I woke up in a small room with another piece of classic hotel art on the wall:
Someone gave me hot water for my tea, then I left. I was going to reach the historical town of Sheki today, finally. I had been looking forward to it for quite some time.
But first there was a little uphill battle that was overshadowed by massive smoke coming out of a factory in the distance:
Temperatures had dropped considerably by now, and the insects outside were a lot slower than just a few days earlier. This butterfly didn’t even care at all:
When I reached the highest point of the uphill slope, I noticed a smell of rubber in the air. There was a gravel pit, and next to it, an asphalt factory:
And next to the factory, a sign that welcomed visitors to Sheki:
So I did what I had to do:
This gentleman watched me bounce around and busy myself with the camera, until at some point he demanded to have his picture taken as well:
Unfortunately, he didn’t want to jump up and down.
Then I left the place of rubber smell and smoke, and I got back on the quiet road to the west:
I picked this leaf and put it in my little notebook:
I passed a country house every once in a while:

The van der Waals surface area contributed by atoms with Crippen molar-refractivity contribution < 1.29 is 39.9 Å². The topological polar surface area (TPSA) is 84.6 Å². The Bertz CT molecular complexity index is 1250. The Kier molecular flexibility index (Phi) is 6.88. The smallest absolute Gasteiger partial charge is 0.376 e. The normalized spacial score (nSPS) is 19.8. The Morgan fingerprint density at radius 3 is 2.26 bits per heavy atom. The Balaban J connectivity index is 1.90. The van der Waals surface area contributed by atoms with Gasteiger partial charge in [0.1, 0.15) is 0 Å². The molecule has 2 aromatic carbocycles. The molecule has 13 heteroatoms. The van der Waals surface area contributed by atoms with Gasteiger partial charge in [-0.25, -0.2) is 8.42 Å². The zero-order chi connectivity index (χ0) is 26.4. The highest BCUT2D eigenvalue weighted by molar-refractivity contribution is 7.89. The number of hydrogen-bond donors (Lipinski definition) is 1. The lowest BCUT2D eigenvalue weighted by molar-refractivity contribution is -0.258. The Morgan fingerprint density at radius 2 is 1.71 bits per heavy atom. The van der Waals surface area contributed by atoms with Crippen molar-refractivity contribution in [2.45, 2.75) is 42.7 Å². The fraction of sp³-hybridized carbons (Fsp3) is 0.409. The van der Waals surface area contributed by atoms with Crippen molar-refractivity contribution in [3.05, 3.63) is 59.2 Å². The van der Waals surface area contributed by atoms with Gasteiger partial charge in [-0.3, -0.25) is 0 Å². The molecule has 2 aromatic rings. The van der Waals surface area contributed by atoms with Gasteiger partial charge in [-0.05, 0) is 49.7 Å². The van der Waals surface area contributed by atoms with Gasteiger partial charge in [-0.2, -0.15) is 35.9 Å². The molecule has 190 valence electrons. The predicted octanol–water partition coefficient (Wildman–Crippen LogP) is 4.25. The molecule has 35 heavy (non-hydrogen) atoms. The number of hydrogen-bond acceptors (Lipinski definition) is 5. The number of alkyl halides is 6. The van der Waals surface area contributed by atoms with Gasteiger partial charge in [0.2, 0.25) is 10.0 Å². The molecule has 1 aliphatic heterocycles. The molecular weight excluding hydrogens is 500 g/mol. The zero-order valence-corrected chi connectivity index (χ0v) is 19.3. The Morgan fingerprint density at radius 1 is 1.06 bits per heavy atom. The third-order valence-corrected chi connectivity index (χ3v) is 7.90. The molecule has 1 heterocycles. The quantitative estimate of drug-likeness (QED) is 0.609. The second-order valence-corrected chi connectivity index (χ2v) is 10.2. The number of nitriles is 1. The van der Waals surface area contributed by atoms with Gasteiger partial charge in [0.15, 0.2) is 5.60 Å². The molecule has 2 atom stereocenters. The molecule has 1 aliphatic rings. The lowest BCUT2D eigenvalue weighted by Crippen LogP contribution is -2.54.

And one time there was something that looked like a memorial wreath for someone who had died in traffic:
But there was nobody around to ask what it meant.
I walked until it got dark, and then I went into a little roadside restaurant:
I ordered some food, and then these fine people appeared, asked me a few questions, took a selfie with me, and treated me to dinner:
It was good, this dinner:
Some other gentlemen were playing backgammon under the trees:
And I didn’t want to leave. Sheki was another 15k away, and it was dark.
Then Fazil, who was operating the restaurant, sat down with me:
“Sheki is another 15k away, and it is dark,” he said.
I said yes.
“Why don’t you spend the night here?” he asked.
And then he gave me this little room for me to spread out my sleeping pad and get some rest:
And it was perfect.